Home Interviews Richard Ellison, former England and Kent seam bowler

Richard Ellison, former England and Kent seam bowler

by Freddie

We may have lost another Ashes series down under, but Ashes cricket hasn’t always been doom and gloom. So, this month we are delighted to speak with Richard Ellison, a seam bowler who took ten wickets in his first Ashes Test (including a spell of four wickets for one run), and seven more in his second! We need some Ashes cheers, right?

Now, Richard only played 11 Tests for England (and 14 ODIs), but it’s fair to say he certainly made an impact, so let’s start with his thoughts on the series just gone.

“What it’s shown is that warm up games are critical. They went into that series under-prepared. The bad weather in Brisbane was obviously out of their control, but they still didn’t have any meaningful games arranged. They just had inter-team games on their schedule. You need three or four games against Sheffield Shield sides. But that appears to be the modern way now.”

But, as we all know, it goes far deeper than that.

“You’re right. White ball cricket has taken over in this country, in terms of priorities. I know I’m from a different generation of cricketers, but I do think white ball cricket in England has taken over too much. However, what I will say is that the most successful white ball cricketers, are those that have been grounded in red ball cricket. I don’t think youngsters coming through today necessarily realise that. I’ve been a match referee in recent years, and I have seen a lot of young players and there aren’t many that stood out and made you think ‘he’s a technically well-organised player.’ For me, young players need to realise the importance of hitting through the V, getting yourself in. Once you get in, your V gets bigger, and your range of shots naturally become more expansive. But it’s just not the modern way.”

We all know Richard is spot on. I guess we just hope that after this latest Ashes debacle, the ECB finally begin to realise the importance of red-ball cricket.

Let’s rewind to happier times, cricket in the 80s and 90s and our usual opening delivery, what got our interviewee into this great game of ours.

“Well, as a youngster, I was into any sport that I could play. I loved playing football. I didn’t play rugby, but I played cricket, hockey, swimming, and table tennis. Anything and everything really. Being honest, I never really thought I’d become a professional sportsman. So much so, I thought at the age of 16 I was going to join the Royal Marines.”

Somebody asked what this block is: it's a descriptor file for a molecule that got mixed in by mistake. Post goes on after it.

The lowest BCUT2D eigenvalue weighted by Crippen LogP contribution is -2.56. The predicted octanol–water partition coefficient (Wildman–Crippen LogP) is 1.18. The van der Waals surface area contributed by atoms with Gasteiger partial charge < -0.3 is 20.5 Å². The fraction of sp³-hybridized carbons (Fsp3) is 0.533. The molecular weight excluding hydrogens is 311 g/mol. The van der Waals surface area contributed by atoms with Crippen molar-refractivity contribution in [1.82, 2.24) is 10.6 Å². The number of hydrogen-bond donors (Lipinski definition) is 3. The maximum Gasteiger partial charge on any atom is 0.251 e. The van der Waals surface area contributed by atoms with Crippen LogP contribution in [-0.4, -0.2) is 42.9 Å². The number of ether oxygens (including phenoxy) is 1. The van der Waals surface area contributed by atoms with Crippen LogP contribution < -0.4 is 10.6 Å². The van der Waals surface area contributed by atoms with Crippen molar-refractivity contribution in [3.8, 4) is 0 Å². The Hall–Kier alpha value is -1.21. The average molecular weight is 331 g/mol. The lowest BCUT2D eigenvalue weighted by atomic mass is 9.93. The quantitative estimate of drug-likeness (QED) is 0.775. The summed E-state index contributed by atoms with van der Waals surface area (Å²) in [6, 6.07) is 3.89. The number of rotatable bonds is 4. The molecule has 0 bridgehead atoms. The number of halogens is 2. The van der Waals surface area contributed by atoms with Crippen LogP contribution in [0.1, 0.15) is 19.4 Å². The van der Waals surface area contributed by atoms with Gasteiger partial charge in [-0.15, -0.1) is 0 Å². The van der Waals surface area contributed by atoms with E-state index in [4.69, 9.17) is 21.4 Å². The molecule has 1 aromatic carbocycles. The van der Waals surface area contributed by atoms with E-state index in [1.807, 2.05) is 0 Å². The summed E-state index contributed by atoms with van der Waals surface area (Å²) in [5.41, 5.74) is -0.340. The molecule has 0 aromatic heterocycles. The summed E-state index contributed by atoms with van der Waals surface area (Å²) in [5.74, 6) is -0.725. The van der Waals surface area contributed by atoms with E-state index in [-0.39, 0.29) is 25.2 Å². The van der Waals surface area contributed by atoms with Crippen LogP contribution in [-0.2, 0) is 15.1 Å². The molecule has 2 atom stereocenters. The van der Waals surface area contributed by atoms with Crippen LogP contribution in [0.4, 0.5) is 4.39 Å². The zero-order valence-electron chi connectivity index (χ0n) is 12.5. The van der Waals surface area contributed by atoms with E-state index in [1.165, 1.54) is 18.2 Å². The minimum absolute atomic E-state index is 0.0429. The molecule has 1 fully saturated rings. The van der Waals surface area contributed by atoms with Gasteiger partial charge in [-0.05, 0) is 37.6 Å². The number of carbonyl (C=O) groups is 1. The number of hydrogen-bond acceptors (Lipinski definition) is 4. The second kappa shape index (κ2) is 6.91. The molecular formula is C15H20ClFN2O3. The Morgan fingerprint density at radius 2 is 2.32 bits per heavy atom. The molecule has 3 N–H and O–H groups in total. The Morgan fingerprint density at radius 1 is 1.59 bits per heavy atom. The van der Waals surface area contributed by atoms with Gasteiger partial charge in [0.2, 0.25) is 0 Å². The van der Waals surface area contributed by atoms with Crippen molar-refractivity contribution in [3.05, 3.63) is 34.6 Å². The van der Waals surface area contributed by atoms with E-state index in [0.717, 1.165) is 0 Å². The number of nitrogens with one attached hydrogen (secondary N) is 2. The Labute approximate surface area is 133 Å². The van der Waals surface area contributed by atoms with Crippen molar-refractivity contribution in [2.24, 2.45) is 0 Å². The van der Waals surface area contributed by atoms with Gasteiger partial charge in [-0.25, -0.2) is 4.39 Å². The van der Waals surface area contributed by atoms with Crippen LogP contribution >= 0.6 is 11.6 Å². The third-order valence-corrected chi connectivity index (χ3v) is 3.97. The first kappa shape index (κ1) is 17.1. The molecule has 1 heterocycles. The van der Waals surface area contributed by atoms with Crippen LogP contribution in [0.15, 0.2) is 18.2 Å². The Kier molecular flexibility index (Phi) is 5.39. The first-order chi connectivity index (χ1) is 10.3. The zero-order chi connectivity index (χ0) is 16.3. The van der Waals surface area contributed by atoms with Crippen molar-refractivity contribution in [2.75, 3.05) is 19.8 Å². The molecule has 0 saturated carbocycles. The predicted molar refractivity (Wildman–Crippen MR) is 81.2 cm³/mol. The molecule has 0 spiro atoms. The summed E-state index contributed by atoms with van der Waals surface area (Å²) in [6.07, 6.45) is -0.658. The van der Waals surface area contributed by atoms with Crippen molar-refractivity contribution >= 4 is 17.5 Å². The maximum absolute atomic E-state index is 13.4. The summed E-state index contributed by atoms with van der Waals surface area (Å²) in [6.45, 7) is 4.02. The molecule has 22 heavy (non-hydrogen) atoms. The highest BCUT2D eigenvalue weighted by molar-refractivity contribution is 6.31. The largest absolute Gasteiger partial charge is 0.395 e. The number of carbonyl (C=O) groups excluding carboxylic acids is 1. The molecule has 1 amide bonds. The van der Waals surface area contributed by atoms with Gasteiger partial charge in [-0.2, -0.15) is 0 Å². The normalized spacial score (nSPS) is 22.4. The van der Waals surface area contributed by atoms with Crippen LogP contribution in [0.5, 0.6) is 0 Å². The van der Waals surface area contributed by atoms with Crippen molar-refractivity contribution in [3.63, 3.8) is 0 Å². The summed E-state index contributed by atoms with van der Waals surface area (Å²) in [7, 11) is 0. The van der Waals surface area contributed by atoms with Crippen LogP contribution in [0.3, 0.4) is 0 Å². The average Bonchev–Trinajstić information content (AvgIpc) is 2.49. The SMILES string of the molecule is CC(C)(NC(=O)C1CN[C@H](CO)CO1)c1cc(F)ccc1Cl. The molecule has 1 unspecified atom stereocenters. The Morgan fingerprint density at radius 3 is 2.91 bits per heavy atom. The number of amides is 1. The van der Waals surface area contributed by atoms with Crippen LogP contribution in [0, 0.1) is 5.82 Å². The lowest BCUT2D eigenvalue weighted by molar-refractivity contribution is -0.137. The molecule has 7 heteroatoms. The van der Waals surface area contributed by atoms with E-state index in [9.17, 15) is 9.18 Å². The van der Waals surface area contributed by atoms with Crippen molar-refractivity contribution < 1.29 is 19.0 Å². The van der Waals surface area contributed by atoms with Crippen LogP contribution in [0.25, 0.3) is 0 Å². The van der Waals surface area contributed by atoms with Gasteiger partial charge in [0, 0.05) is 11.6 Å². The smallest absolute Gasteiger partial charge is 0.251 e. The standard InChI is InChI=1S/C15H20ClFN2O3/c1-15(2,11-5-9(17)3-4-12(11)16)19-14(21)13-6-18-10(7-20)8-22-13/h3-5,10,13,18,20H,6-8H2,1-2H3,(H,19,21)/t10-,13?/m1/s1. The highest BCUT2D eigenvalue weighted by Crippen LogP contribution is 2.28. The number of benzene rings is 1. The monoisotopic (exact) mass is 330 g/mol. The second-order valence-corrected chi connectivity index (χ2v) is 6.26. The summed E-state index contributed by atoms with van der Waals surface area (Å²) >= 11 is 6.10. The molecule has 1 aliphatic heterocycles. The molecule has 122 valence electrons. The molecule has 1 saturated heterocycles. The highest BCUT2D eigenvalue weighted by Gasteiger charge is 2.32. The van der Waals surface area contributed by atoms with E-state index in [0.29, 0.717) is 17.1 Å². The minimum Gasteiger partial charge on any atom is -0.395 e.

Thank God he didn’t. We might not have won that 1985 Ashes…

“I experienced some back trouble, so didn’t go down that route.”

So, why cricket over the others on that long list of sports?

“My Dad used to take me down to the village green to go and play with my two brothers. And when I was 12 or 13, I was selected to go up to Lilleshall with Rachel Heyhoe Flint. There were 6 of us who were invited for five days of training. That was the first time I realised I had some potential with my cricket. And then when I was playing for my school at 16 my coach, who used to play for Kent, mentioned to them that he had someone that they might be interested in having a look at. At the time I was playing for the Association of Kent Cricket Clubs and Kent Schools with people like Neil Taylor, Mark Benson, and Nigel Felton. I was given a trial for Kent, and I ended up getting a summer contract in the summer of 1978.”

Like many others during that period, Richard juggled university life with his cricket commitments. But it wasn’t long before he was making his first-class debut.

“I had three years away at university from 1979, but I made my debut in 1981. Kent had a strong side. They still had a lot of players who had won the championship in 1977 and 1978. Players such as: Derek Underwood, Alan Knott, Bob Woolmer, John Shepherd, Alan Ealham, Chris Tavare, Kevin Jarvis and Asif Iqbal.”

Who was that debut against? Only a Hampshire side which included the ferocious pace of Malcolm Marshall!

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Yet, Richard marked the occasion with a wonderful 55 not out, batting at number 9 – he did also take a wicket – John Southern – in the five overs he bowled during the game.

“Derek Underwood and myself put on 105 before I ran him out! My second game was against Somerset who had Joel Garner and the third against Gloucestershire who had Courtney Walsh. So, it’s fair to say my introduction to cricket had a lot of pace!”

And when you hear those names, it reiterates just why we all enjoy the stories from that period. Every county had quality overseas players. Oh, I wish we could turn back the clock at times.

“The issue now is players are centrally contracted, but back then players had freedom of movement and could go and play where they wanted.”

So, what were some of Richard’s early highlights at Kent?